I'm not sure which car to blame, the Honda S2000 or the Bentley Turbo R.
But I'm pretty sure one of those was the first to do away with the oh-so-clever 'old-fashioned' ignition switch - push in the key, one click to the right for ignition, one more for 'run', and one more against a spring-load to work the starter.
If we didn't have that and someone invented it, they'd give him a Nobel Prize.
It has been a short step from there to these damned transponder key systems.
And therein hangs yet another tale...
I did a little TSD (Time Speed Distance) car rally last Sunday, the 'Mini-Monte', organized by three different car clubs. Each started from its own home base, and joined together for the final leg to Pinehurst Conservation Area south of Cambridge.
I drove it in a new Chrysler 300S, a very nice vehicle which has one of these transponder systems.
I parked the car, and for whatever reason (can't remember), tried to re-start it with the door part-way open.
“No Key Detected”.
WHAT? Where the hell is the 'key'?
I had it when we left Georgetown - couldn't have left without it. We never shut the car off between then and here; did it maybe fall out of my pocket as I ran back to get our checkpoint time verified?
In which case, it might be anywhere.
Soon, several people were searching the car. But that was pointless because if it WAS in the car, it would have been detected!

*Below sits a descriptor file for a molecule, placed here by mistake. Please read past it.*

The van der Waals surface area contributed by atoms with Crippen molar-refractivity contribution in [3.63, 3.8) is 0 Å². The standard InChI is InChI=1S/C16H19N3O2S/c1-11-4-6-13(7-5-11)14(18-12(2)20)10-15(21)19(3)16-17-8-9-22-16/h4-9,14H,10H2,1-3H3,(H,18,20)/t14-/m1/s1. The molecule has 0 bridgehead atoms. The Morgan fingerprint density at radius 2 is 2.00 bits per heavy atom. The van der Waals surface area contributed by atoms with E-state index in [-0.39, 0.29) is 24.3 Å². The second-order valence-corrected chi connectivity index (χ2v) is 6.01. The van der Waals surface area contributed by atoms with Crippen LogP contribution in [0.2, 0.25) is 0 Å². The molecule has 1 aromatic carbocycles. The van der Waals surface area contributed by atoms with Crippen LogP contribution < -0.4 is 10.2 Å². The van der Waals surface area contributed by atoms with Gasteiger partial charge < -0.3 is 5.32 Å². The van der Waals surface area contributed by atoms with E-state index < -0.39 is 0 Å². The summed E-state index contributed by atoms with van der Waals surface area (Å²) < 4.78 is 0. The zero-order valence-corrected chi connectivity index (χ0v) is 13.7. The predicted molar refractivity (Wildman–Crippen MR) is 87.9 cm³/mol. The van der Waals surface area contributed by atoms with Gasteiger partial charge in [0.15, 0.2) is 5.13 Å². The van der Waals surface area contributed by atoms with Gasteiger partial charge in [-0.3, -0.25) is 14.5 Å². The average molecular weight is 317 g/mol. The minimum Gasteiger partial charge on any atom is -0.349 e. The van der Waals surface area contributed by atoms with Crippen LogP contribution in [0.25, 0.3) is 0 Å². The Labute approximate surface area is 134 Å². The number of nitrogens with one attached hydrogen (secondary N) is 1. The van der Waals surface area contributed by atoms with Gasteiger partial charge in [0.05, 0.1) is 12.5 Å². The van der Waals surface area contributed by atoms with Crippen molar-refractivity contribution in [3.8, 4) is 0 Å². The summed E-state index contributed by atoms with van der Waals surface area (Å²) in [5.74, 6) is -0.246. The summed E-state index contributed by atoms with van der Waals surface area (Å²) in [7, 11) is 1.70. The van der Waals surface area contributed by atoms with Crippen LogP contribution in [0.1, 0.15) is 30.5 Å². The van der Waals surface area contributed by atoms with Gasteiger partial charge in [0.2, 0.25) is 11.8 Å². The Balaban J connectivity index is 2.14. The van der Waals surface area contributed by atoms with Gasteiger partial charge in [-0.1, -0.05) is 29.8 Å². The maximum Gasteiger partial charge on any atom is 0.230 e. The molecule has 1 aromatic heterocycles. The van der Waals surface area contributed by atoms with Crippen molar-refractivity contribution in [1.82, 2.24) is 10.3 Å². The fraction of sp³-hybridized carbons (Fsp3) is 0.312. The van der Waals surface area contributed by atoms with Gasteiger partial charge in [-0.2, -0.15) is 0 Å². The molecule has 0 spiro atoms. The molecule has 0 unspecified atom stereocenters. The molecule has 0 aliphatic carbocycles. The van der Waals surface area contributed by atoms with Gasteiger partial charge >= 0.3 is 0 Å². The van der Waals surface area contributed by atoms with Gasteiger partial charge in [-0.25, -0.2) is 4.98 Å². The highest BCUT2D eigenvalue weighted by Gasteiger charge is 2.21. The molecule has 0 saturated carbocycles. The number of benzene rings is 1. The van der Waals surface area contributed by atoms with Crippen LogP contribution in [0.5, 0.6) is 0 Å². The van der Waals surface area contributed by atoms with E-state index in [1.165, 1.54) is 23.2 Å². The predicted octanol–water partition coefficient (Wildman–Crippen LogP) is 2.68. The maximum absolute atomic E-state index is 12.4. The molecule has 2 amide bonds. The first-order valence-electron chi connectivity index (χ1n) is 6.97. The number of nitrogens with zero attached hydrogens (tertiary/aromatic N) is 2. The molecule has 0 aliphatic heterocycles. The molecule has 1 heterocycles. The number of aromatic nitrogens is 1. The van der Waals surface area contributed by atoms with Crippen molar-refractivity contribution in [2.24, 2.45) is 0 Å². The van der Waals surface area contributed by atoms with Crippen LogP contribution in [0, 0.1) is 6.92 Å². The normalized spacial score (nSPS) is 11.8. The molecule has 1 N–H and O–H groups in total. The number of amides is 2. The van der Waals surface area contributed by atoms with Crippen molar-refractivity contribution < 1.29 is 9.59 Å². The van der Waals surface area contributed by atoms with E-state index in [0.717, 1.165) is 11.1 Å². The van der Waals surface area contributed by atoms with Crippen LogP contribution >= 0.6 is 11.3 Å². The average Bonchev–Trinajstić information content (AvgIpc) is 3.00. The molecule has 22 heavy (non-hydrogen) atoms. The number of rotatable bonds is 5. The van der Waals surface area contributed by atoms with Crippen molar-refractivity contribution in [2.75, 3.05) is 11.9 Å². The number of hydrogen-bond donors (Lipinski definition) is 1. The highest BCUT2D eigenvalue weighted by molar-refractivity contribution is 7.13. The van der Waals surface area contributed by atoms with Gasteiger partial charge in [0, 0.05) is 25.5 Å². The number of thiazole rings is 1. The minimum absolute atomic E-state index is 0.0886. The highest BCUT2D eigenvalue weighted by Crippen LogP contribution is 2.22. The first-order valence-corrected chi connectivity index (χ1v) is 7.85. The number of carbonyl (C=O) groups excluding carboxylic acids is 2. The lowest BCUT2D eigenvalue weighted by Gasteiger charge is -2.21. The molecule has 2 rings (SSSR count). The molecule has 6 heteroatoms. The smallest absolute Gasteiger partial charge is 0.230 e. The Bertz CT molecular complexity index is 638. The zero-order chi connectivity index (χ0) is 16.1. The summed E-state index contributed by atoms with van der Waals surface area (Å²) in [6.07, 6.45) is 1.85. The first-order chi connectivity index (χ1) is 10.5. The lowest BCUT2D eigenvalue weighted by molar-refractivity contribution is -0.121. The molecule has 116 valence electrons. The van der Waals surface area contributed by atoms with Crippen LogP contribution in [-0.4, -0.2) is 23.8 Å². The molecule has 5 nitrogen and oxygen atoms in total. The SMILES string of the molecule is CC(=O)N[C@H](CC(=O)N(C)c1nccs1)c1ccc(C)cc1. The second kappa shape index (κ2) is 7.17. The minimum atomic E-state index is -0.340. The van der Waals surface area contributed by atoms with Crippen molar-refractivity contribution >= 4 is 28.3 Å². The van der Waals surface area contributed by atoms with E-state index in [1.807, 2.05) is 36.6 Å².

Great. Do I have to get this thing flat-bedded back to Chrysler? Where's my CAA card again?
Then the amazingly awesome (her own description, with which I concur...) Lorraine Sommerfeld, ex of this very newspaper, started rummaging around in the driver's door map pocket.
There it was.
I of course had done a 'man-look' for it in that very spot; it seems it was actually buried underneath something else!
But the question then became - why didn't the car detect it?
Turns out IF the door is open to the first 'detente' - where the door stays open by itself - AND the transponder is either in the cup holder or the very front part of the map pocket (below), it is close enough to one of the five antennae in the car to be recognized.
Two, maybe three cm away (below), and no...
Happy Ending as it turned out, but Major Angst too.
We had a similar problem some years ago when editor Mark Richardson was turning over a Prius to Gerry Malloy. As I recall the story, Mark drove Gerry and himself to his house in Milton, and Gerry took the car on to his house in Orono, half-way to Peterborough.
He shut the car off - but of course couldn't start it again because the transponder was in Mark's pocket in Milton...
Yeah yeah, most cars (now, anyway, if not then...) beep at you if you drive away without the transponder.
But cars beep at you all the time these days - who pays attention to all those beeps?
And I gather that some cars now will allow ONE re-start without the transponder present, but that surely represents a security risk.
Seriously; what was SO wrong about needing to have the key in the friggin' dashboard, so you ALWAYS knew where it was?
I'm all for new technology, but this makes no sense to me. What does this system offer that forcing you to actually put the key somewhere does not?
Comments as always welcome...